Reducing women’s leadership gap still challenging but absolutely necessary

04 December 2018

By Alexandra Papadopoulou, Head of the European Union Rule of Law Mission in Kosovo

In the fall of 2016, I took office as the Head of the European Union Rule of Law Mission in Kosovo. I will never forget how motivated and inspired I felt when I entered into EULEX’s building for the first time. There was no glass ceiling for me, even in an often male-dominated sector like a civilian EU CSDP (Common Security and Defense Policy) field mission. Regrettably, this is not so common.

Gender equality still remains a huge challenge on both local and international level. All major indicators continue pointing at situations which – overall – prove not to be quite helpful to women in terms of equal access to resources and opportunities. Unfortunately, EU civilian field missions, also due to inherent challenges in their work, are no exception.

Eighteen years ago, the adoption of UN Security Council Resolution 1325 was a groundbreaking development, recognizing for the first time women's unique experience of war and conflict and stressing the importance of women's participation in conflict resolution in order to create and sustain the conditions for long lasting and sustainable peace.

For policy-makers and practitioners in the area of international peacekeeping and peacebuilding, Resolution 1325 became a milestone in acknowledging the important role women play for peace and conflict resolution and laid the foundations for the recognition and inclusion of women as peace builders, as well as for the systematic integration of a gender perspective into international peace operations and missions. Nowadays, the mandate of nearly all missions incorporates the principle of gender mainstreaming. So does EULEX. However, the implementation of Resolution 1325 has its challenges, which have to be constantly and resolutely met.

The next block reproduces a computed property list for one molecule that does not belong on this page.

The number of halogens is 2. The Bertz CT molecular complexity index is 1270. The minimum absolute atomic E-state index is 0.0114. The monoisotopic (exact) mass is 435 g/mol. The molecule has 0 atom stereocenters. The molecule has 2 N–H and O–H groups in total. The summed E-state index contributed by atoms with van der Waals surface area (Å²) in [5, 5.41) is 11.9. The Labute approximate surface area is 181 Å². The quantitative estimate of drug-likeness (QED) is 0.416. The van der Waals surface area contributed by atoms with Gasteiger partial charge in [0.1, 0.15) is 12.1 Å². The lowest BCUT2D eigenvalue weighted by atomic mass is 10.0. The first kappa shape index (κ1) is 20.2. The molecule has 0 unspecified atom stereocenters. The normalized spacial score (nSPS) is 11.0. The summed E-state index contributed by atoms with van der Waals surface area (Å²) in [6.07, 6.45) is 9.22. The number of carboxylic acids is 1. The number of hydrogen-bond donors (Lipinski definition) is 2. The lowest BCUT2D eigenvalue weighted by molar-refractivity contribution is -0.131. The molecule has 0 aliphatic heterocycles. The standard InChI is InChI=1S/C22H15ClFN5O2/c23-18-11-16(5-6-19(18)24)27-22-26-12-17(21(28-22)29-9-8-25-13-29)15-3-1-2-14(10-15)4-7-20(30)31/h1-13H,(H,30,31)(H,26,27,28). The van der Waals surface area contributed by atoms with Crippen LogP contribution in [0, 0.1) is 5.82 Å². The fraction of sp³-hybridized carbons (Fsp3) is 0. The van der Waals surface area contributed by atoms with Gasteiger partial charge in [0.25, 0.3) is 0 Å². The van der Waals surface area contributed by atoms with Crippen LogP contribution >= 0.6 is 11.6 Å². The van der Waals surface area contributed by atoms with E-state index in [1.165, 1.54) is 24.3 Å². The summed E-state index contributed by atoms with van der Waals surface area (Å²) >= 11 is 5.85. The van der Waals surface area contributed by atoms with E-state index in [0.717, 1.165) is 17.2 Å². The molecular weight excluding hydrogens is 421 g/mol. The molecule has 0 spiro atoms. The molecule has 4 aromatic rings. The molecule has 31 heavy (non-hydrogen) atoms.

While EU policies call for increased representation of women at all decision-making levels and field functions, regrettably the representation of women within EU civilian field missions continues to be low. In EULEX, for instance, only one fourth of staff is female, and only 23% of management roles are held by women. These figures show quite clearly that, despite the clear commitment by the EU political leadership, EU institutions, as well as by all EU member states to achieve gender equality, women still lag behind men when it comes to their representation, especially in leadership positions.

While acknowledging that there is still a long way to go, much has been done over the past decade to develop strategies and actions to better integrate a gender perspective in our work on the ground. Improving gender equality both internally –within EULEX itself- and externally -while working alongside Kosovo institutions- is part of our daily work. And we have already seen results when putting gender mainstreaming policy into practice, especially in Rule of Law sectors like Kosovo Police and the Kosovo Correctional Service (KCS). And we have to commend these services for their continuous efforts in this regard.

Creating inclusive rule of law institutions